In the open air, hundreds of families displaced from the towns and villages of Hama’s eastern countryside found only the roads to take as a shelter after they left their regions due to the heavy shelling by the Syrian and Russian airplanes.
The region was under hundreds of aerial attacks, which claimed that the ‘Islamic State’ Organization (IS) was the target. They resulted in a sufficient damage in residential buildings and caused dozens of deaths and injuries, mostly children and women. All this happened despite the fact that Hama’s countryside has joined the de-escalation agreement along with Idlib and parts of Aleppo and Lattakia, which was agreed upon by the grantor countries of Turkey, Russia and Iran on 15 September.
The Displaced People’s Conditions are Tragic
In a statement issued on Thursday, October 26, the Free Hama Provincial Council, under the Syrian Interim Government, demanded a commitment to the de-escalation agreement and called on the international committees and human rights organizations to abide by their obligations and “to pressure criminals to stop their crimes against civilians east of Hama.”
About the displaced people’s conditions, Khaled El Hoyan, a member of the provincial council, told Enab Baladi that “their situation is difficult and tragic.” Several families live in one tent, and sometimes 15 families live in a house with only two rooms; others live in the open under their vehicles or water tanks.
According to El Hoyan, the displaced people are from the following villages: “Sabura, Enek, Sarha, Rajhan, Qasr Ibn Wardan, al-Janin, Hamra, Arafah.”
The number of the displaced people, he said, is more than 4320, who came to the city of Idlib and its countryside and that the Free Hama Provincial Council is working to prepare a camp in Sinjar’s southern countryside.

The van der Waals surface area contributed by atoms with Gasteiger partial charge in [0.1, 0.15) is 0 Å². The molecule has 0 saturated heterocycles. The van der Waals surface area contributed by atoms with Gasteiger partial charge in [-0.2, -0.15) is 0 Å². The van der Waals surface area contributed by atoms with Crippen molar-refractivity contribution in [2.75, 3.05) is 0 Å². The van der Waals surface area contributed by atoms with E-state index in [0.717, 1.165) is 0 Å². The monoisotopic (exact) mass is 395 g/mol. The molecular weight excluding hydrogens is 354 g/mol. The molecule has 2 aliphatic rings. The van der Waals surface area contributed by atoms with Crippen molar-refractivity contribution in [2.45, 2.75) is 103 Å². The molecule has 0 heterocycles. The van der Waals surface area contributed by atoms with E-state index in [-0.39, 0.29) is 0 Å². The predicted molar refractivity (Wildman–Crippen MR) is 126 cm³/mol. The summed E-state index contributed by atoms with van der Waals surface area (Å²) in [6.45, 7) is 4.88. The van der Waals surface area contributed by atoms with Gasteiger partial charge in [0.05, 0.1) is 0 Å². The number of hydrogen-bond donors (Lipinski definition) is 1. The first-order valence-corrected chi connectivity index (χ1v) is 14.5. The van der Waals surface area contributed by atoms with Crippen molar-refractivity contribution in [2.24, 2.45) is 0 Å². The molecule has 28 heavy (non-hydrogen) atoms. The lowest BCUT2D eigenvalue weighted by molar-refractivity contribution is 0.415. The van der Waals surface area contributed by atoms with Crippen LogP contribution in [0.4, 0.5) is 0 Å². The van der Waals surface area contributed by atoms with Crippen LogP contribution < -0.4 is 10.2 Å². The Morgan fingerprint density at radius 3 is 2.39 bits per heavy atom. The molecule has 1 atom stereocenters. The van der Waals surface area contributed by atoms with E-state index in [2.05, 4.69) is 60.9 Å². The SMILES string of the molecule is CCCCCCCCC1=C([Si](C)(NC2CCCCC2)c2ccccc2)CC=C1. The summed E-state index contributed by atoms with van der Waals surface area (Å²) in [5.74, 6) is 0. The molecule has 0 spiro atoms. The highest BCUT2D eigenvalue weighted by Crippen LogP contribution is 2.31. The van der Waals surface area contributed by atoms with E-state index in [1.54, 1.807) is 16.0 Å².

Mohammed Abu al-Baraa, an activist, confirmed that the villages of Hama’s eastern countryside, 100 towns and villages, are devastated and empty.
Abu al-Baraa said that the displaced people, escaping the shelling, went through the whole of Hama’s eastern countryside on foot going to Idlib, “as if they were borders between one country and another.”
He considers that “an unknown future awaits the displaced people of Hama’s countryside. [They are stuck] between displacement, sickness, disability and a death controlling their fate in the shadow of the absence of a solution or project to come up with a considerate solution.”
One Bakery Is Not Enough for Thousands of People
Due to the large numbers, the regions and the camps, to which the displaced civilians of Hama’s countryside went to, are facing an intricate pressure.
Abu al-Baraa clarified the situation and said that the suffering in the camps increased with the increasing spate of displacement which inflated the pressure relating to the provision of civilians’ basic needs, bread on a specific term. In Sinjar, there is only one bakery which bakes eight tons a day. The amount is not enough for the families, who were already in the region, and with the arrival of thousands of displaced people, it became a necessity to find a solution, considering that the numbers of the displaced people are increasing on a daily basis.
Winter made displacement harder for it boosted the daily suffering of the people, which manifests in the attempt to provide food for their children and to find a shelter to protect them from cold and rain, especially with the absence of humanitarian organizations in the region, according to El Hoyan.
These organizations, he said, are plying a minimal role. In Hama’s eastern countryside, especially in the area of Saraqib and its surrounding areas, little has been provided to the displaced people.
Both activists and displaced people are calling on international organizations to immediately intervene and provide humanitarian and food aid, especially milk for babies, to thousands of families in the area.